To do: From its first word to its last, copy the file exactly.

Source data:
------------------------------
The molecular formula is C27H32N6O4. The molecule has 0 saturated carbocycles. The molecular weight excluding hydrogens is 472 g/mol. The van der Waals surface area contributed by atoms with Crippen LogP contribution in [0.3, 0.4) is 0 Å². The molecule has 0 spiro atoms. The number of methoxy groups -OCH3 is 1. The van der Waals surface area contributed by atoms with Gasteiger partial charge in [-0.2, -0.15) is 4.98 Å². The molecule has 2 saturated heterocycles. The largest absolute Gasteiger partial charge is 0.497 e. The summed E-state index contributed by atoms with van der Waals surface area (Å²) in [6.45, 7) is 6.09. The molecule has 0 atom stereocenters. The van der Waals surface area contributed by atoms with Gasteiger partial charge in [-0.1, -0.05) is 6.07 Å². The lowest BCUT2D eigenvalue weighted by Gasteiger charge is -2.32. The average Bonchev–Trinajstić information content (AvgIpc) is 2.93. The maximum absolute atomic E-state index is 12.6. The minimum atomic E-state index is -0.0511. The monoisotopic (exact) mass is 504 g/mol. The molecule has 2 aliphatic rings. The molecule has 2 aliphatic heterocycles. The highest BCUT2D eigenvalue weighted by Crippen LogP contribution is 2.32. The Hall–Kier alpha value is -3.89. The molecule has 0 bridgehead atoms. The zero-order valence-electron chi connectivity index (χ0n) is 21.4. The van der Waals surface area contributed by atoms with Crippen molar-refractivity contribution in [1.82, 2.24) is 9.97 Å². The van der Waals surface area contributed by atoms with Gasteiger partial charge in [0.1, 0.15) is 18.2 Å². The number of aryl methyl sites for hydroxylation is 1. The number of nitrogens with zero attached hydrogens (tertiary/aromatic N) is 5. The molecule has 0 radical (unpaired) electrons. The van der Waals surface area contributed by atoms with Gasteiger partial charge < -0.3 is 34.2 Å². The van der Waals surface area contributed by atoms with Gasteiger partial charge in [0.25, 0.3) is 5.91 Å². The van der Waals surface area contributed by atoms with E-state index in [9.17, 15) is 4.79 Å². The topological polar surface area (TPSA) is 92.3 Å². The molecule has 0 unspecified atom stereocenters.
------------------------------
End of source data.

The molecular formula is C27H32N6O4. The molecule has 0 saturated carbocycles. The molecular weight excluding hydrogens is 472 g/mol. The van der Waals surface area contributed by atoms with Crippen LogP contribution in [0.3, 0.4) is 0 Å². The molecule has 0 spiro atoms. The number of methoxy groups -OCH3 is 1. The van der Waals surface area contributed by atoms with Gasteiger partial charge in [-0.2, -0.15) is 4.98 Å². The molecule has 2 saturated heterocycles. The largest absolute Gasteiger partial charge is 0.497 e. The summed E-state index contributed by atoms with van der Waals surface area (Å²) in [6.45, 7) is 6.09. The molecule has 0 atom stereocenters. The van der Waals surface area contributed by atoms with Gasteiger partial charge in [-0.1, -0.05) is 6.07 Å². The lowest BCUT2D eigenvalue weighted by Gasteiger charge is -2.32. The average Bonchev–Trinajstić information content (AvgIpc) is 2.93. The maximum absolute atomic E-state index is 12.6. The minimum atomic E-state index is -0.0511. The monoisotopic (exact) mass is 504 g/mol. The molecule has 2 aliphatic rings. The molecule has 2 aliphatic heterocycles. The highest BCUT2D eigenvalue weighted by Crippen LogP contribution is 2.32. The Hall–Kier alpha value is -3.89. The molecule has 0 bridgehead atoms. The zero-order valence-electron chi connectivity index (χ0n) is 21.4. The van der Waals surface area contributed by atoms with Crippen molar-refractivity contribution in [1.82, 2.24) is 9.97 Å². The van der Waals surface area contributed by atoms with Gasteiger partial charge in [0.1, 0.15) is 18.2 Å². The number of aryl methyl sites for hydroxylation is 1. The number of nitrogens with zero attached hydrogens (tertiary/aromatic N) is 5. The molecule has 0 radical (unpaired) electrons. The van der Waals surface area contributed by atoms with Gasteiger partial charge < -0.3 is 34.2 Å². The van der Waals surface area contributed by atoms with Gasteiger partial charge in [0.25, 0.3) is 5.91 Å². The van der Waals surface area contributed by atoms with E-state index in [9.17, 15) is 4.79 Å². The topological polar surface area (TPSA) is 92.3 Å². The molecule has 0 unspecified atom stereocenters.